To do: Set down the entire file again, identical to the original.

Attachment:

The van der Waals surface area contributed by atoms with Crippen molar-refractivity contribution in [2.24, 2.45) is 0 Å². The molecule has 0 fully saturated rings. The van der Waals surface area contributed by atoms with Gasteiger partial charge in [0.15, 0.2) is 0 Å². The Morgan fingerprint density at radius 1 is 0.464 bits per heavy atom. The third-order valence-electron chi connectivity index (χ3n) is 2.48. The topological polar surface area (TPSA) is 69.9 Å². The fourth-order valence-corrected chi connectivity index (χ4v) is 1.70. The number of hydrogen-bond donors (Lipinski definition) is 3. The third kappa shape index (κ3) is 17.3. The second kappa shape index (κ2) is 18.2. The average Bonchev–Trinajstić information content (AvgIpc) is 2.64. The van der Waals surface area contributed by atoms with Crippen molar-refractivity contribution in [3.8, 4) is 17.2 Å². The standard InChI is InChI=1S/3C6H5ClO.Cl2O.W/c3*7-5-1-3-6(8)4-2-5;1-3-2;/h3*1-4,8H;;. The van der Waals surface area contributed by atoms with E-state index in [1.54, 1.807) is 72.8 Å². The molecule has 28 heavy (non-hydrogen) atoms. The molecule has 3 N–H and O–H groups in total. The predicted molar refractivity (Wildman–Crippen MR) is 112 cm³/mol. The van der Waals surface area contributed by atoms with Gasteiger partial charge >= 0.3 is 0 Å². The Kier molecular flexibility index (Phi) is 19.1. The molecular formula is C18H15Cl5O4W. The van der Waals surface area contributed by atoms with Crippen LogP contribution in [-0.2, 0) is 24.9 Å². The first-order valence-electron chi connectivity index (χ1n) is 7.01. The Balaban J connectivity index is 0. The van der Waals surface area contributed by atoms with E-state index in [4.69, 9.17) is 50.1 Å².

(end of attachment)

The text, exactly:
The van der Waals surface area contributed by atoms with Crippen molar-refractivity contribution in [2.24, 2.45) is 0 Å². The molecule has 0 fully saturated rings. The van der Waals surface area contributed by atoms with Gasteiger partial charge in [0.15, 0.2) is 0 Å². The Morgan fingerprint density at radius 1 is 0.464 bits per heavy atom. The third-order valence-electron chi connectivity index (χ3n) is 2.48. The topological polar surface area (TPSA) is 69.9 Å². The fourth-order valence-corrected chi connectivity index (χ4v) is 1.70. The number of hydrogen-bond donors (Lipinski definition) is 3. The third kappa shape index (κ3) is 17.3. The second kappa shape index (κ2) is 18.2. The average Bonchev–Trinajstić information content (AvgIpc) is 2.64. The van der Waals surface area contributed by atoms with Crippen molar-refractivity contribution in [3.8, 4) is 17.2 Å². The standard InChI is InChI=1S/3C6H5ClO.Cl2O.W/c3*7-5-1-3-6(8)4-2-5;1-3-2;/h3*1-4,8H;;. The van der Waals surface area contributed by atoms with E-state index in [1.54, 1.807) is 72.8 Å². The molecule has 28 heavy (non-hydrogen) atoms. The molecule has 3 N–H and O–H groups in total. The predicted molar refractivity (Wildman–Crippen MR) is 112 cm³/mol. The van der Waals surface area contributed by atoms with Gasteiger partial charge >= 0.3 is 0 Å². The Kier molecular flexibility index (Phi) is 19.1. The molecular formula is C18H15Cl5O4W. The van der Waals surface area contributed by atoms with Crippen LogP contribution in [-0.2, 0) is 24.9 Å². The first-order valence-electron chi connectivity index (χ1n) is 7.01. The Balaban J connectivity index is 0. The van der Waals surface area contributed by atoms with E-state index in [4.69, 9.17) is 50.1 Å².